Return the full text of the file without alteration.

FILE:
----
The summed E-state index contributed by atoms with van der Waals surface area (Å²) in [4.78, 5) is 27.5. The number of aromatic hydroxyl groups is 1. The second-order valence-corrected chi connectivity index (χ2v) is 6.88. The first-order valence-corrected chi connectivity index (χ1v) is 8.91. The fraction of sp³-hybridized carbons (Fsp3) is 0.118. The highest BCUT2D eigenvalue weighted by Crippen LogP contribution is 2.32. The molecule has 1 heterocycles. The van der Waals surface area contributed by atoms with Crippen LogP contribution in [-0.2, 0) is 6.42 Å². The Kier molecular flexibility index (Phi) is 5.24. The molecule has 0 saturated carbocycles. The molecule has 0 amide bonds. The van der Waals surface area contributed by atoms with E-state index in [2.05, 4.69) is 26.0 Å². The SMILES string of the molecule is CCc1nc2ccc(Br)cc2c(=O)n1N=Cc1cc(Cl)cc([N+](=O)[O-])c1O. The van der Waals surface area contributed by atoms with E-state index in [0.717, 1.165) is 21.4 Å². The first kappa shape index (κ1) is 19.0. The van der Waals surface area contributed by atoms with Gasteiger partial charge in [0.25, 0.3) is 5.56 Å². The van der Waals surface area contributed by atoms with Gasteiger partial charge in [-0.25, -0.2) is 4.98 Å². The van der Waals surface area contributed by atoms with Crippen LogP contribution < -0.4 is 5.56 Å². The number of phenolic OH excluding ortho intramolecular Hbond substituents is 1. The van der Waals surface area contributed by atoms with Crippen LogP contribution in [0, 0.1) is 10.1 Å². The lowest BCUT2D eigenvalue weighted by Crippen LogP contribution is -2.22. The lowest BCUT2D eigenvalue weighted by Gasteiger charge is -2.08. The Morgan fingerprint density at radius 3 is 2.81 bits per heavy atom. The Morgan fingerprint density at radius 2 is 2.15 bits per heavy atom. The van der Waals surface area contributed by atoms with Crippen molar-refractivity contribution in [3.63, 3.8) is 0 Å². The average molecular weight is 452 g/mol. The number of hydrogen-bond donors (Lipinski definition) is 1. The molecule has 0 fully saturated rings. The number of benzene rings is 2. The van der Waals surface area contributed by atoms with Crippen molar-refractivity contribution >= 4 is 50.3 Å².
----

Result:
The summed E-state index contributed by atoms with van der Waals surface area (Å²) in [4.78, 5) is 27.5. The number of aromatic hydroxyl groups is 1. The second-order valence-corrected chi connectivity index (χ2v) is 6.88. The first-order valence-corrected chi connectivity index (χ1v) is 8.91. The fraction of sp³-hybridized carbons (Fsp3) is 0.118. The highest BCUT2D eigenvalue weighted by Crippen LogP contribution is 2.32. The molecule has 1 heterocycles. The van der Waals surface area contributed by atoms with Crippen LogP contribution in [-0.2, 0) is 6.42 Å². The Kier molecular flexibility index (Phi) is 5.24. The molecule has 0 saturated carbocycles. The molecule has 0 amide bonds. The van der Waals surface area contributed by atoms with E-state index in [2.05, 4.69) is 26.0 Å². The SMILES string of the molecule is CCc1nc2ccc(Br)cc2c(=O)n1N=Cc1cc(Cl)cc([N+](=O)[O-])c1O. The van der Waals surface area contributed by atoms with E-state index in [0.717, 1.165) is 21.4 Å². The first kappa shape index (κ1) is 19.0. The van der Waals surface area contributed by atoms with Gasteiger partial charge in [0.25, 0.3) is 5.56 Å². The van der Waals surface area contributed by atoms with Gasteiger partial charge in [-0.25, -0.2) is 4.98 Å². The van der Waals surface area contributed by atoms with Crippen LogP contribution < -0.4 is 5.56 Å². The number of phenolic OH excluding ortho intramolecular Hbond substituents is 1. The van der Waals surface area contributed by atoms with Crippen LogP contribution in [0, 0.1) is 10.1 Å². The lowest BCUT2D eigenvalue weighted by Crippen LogP contribution is -2.22. The lowest BCUT2D eigenvalue weighted by Gasteiger charge is -2.08. The Morgan fingerprint density at radius 3 is 2.81 bits per heavy atom. The Morgan fingerprint density at radius 2 is 2.15 bits per heavy atom. The van der Waals surface area contributed by atoms with Crippen molar-refractivity contribution in [3.63, 3.8) is 0 Å². The average molecular weight is 452 g/mol. The number of hydrogen-bond donors (Lipinski definition) is 1. The molecule has 0 fully saturated rings. The number of benzene rings is 2. The van der Waals surface area contributed by atoms with Crippen molar-refractivity contribution >= 4 is 50.3 Å².